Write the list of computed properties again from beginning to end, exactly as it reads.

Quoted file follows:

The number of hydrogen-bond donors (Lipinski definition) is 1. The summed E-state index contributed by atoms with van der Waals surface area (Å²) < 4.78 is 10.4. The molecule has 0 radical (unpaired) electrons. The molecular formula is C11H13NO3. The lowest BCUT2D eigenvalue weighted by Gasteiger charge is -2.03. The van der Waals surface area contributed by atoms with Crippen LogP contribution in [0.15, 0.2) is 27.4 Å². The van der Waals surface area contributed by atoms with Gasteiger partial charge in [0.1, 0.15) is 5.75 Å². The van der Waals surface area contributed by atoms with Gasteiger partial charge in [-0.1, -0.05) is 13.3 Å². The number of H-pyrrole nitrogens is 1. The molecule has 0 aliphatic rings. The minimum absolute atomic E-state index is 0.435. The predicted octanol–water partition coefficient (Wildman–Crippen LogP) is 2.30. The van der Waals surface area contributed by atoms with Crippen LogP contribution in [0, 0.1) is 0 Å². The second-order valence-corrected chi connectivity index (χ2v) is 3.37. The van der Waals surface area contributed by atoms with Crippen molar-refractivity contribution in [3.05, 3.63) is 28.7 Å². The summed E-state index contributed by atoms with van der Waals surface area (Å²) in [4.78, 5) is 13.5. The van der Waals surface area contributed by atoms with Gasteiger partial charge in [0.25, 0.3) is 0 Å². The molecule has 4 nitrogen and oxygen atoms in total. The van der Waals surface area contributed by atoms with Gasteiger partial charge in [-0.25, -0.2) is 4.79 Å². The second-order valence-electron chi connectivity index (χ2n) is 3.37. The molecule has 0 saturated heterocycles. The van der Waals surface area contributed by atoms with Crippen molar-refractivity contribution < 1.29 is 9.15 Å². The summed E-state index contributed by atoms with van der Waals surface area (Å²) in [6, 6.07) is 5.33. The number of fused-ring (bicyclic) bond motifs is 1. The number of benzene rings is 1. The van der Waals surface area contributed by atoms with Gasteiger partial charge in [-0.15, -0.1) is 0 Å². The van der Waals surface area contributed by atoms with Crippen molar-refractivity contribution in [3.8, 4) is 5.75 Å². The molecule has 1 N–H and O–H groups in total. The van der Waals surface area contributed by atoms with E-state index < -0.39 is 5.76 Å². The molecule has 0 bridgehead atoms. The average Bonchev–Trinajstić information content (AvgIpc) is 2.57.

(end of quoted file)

The number of hydrogen-bond donors (Lipinski definition) is 1. The summed E-state index contributed by atoms with van der Waals surface area (Å²) < 4.78 is 10.4. The molecule has 0 radical (unpaired) electrons. The molecular formula is C11H13NO3. The lowest BCUT2D eigenvalue weighted by Gasteiger charge is -2.03. The van der Waals surface area contributed by atoms with Crippen LogP contribution in [0.15, 0.2) is 27.4 Å². The van der Waals surface area contributed by atoms with Gasteiger partial charge in [0.1, 0.15) is 5.75 Å². The van der Waals surface area contributed by atoms with Gasteiger partial charge in [-0.1, -0.05) is 13.3 Å². The number of H-pyrrole nitrogens is 1. The molecule has 0 aliphatic rings. The minimum absolute atomic E-state index is 0.435. The predicted octanol–water partition coefficient (Wildman–Crippen LogP) is 2.30. The van der Waals surface area contributed by atoms with Crippen LogP contribution in [0, 0.1) is 0 Å². The second-order valence-corrected chi connectivity index (χ2v) is 3.37. The van der Waals surface area contributed by atoms with Crippen molar-refractivity contribution in [3.05, 3.63) is 28.7 Å². The summed E-state index contributed by atoms with van der Waals surface area (Å²) in [4.78, 5) is 13.5. The van der Waals surface area contributed by atoms with Gasteiger partial charge in [0.25, 0.3) is 0 Å². The molecule has 4 nitrogen and oxygen atoms in total. The van der Waals surface area contributed by atoms with Gasteiger partial charge in [-0.25, -0.2) is 4.79 Å². The second-order valence-electron chi connectivity index (χ2n) is 3.37. The molecule has 0 saturated heterocycles. The van der Waals surface area contributed by atoms with Crippen molar-refractivity contribution < 1.29 is 9.15 Å². The summed E-state index contributed by atoms with van der Waals surface area (Å²) in [6, 6.07) is 5.33. The number of fused-ring (bicyclic) bond motifs is 1. The number of benzene rings is 1. The van der Waals surface area contributed by atoms with Gasteiger partial charge in [-0.15, -0.1) is 0 Å². The van der Waals surface area contributed by atoms with Crippen molar-refractivity contribution in [3.8, 4) is 5.75 Å². The molecule has 1 N–H and O–H groups in total. The van der Waals surface area contributed by atoms with E-state index < -0.39 is 5.76 Å². The molecule has 0 bridgehead atoms. The average Bonchev–Trinajstić information content (AvgIpc) is 2.57.